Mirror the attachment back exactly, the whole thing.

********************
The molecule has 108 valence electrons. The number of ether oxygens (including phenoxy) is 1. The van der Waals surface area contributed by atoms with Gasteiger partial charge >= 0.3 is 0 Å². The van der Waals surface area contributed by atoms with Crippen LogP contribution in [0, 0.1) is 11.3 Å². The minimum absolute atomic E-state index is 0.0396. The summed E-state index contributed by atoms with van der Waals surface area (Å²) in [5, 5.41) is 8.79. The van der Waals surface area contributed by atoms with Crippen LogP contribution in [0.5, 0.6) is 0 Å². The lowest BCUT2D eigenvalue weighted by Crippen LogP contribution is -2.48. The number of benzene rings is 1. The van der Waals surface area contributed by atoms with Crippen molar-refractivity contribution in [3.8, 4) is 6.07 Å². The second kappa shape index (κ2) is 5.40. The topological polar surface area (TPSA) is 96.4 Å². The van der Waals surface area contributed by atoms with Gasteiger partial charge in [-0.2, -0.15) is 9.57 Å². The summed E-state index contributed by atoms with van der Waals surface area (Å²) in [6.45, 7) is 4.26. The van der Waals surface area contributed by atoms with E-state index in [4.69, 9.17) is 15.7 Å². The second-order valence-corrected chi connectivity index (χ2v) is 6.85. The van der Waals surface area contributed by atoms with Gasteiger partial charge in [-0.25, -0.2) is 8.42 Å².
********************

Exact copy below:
The molecule has 108 valence electrons. The number of ether oxygens (including phenoxy) is 1. The van der Waals surface area contributed by atoms with Gasteiger partial charge >= 0.3 is 0 Å². The van der Waals surface area contributed by atoms with Crippen LogP contribution in [0, 0.1) is 11.3 Å². The minimum absolute atomic E-state index is 0.0396. The summed E-state index contributed by atoms with van der Waals surface area (Å²) in [5, 5.41) is 8.79. The van der Waals surface area contributed by atoms with Crippen LogP contribution in [0.5, 0.6) is 0 Å². The lowest BCUT2D eigenvalue weighted by Crippen LogP contribution is -2.48. The number of benzene rings is 1. The van der Waals surface area contributed by atoms with Crippen molar-refractivity contribution in [3.8, 4) is 6.07 Å². The second kappa shape index (κ2) is 5.40. The topological polar surface area (TPSA) is 96.4 Å². The van der Waals surface area contributed by atoms with Gasteiger partial charge in [-0.2, -0.15) is 9.57 Å². The summed E-state index contributed by atoms with van der Waals surface area (Å²) in [6.45, 7) is 4.26. The van der Waals surface area contributed by atoms with E-state index in [4.69, 9.17) is 15.7 Å². The second-order valence-corrected chi connectivity index (χ2v) is 6.85. The van der Waals surface area contributed by atoms with Gasteiger partial charge in [-0.25, -0.2) is 8.42 Å².